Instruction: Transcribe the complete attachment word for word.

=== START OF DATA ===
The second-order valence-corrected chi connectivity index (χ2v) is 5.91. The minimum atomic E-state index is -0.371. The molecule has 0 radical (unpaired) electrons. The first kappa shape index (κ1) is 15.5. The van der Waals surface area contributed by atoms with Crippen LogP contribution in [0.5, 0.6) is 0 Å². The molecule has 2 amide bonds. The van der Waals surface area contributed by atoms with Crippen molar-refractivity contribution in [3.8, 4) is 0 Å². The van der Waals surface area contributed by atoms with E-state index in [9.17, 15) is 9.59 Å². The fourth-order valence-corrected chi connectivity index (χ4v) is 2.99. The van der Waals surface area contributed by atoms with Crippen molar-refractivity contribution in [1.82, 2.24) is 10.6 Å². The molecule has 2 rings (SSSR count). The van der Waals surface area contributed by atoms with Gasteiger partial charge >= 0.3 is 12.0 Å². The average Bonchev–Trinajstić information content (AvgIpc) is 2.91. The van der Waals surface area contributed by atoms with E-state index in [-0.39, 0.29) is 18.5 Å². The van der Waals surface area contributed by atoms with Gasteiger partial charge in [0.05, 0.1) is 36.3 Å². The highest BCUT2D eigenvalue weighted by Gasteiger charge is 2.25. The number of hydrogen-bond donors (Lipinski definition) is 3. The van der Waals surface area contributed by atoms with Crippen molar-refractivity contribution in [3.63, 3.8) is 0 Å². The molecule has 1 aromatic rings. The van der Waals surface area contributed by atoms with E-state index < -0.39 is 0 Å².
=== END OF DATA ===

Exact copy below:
The second-order valence-corrected chi connectivity index (χ2v) is 5.91. The minimum atomic E-state index is -0.371. The molecule has 0 radical (unpaired) electrons. The first kappa shape index (κ1) is 15.5. The van der Waals surface area contributed by atoms with Crippen LogP contribution in [0.5, 0.6) is 0 Å². The molecule has 2 amide bonds. The van der Waals surface area contributed by atoms with Crippen molar-refractivity contribution in [3.8, 4) is 0 Å². The van der Waals surface area contributed by atoms with E-state index in [9.17, 15) is 9.59 Å². The fourth-order valence-corrected chi connectivity index (χ4v) is 2.99. The van der Waals surface area contributed by atoms with Crippen molar-refractivity contribution in [1.82, 2.24) is 10.6 Å². The molecule has 2 rings (SSSR count). The van der Waals surface area contributed by atoms with Gasteiger partial charge >= 0.3 is 12.0 Å². The average Bonchev–Trinajstić information content (AvgIpc) is 2.91. The van der Waals surface area contributed by atoms with E-state index in [-0.39, 0.29) is 18.5 Å². The van der Waals surface area contributed by atoms with Gasteiger partial charge in [0.05, 0.1) is 36.3 Å². The highest BCUT2D eigenvalue weighted by Gasteiger charge is 2.25. The number of hydrogen-bond donors (Lipinski definition) is 3. The van der Waals surface area contributed by atoms with Crippen molar-refractivity contribution in [3.63, 3.8) is 0 Å². The molecule has 1 aromatic rings. The van der Waals surface area contributed by atoms with E-state index < -0.39 is 0 Å².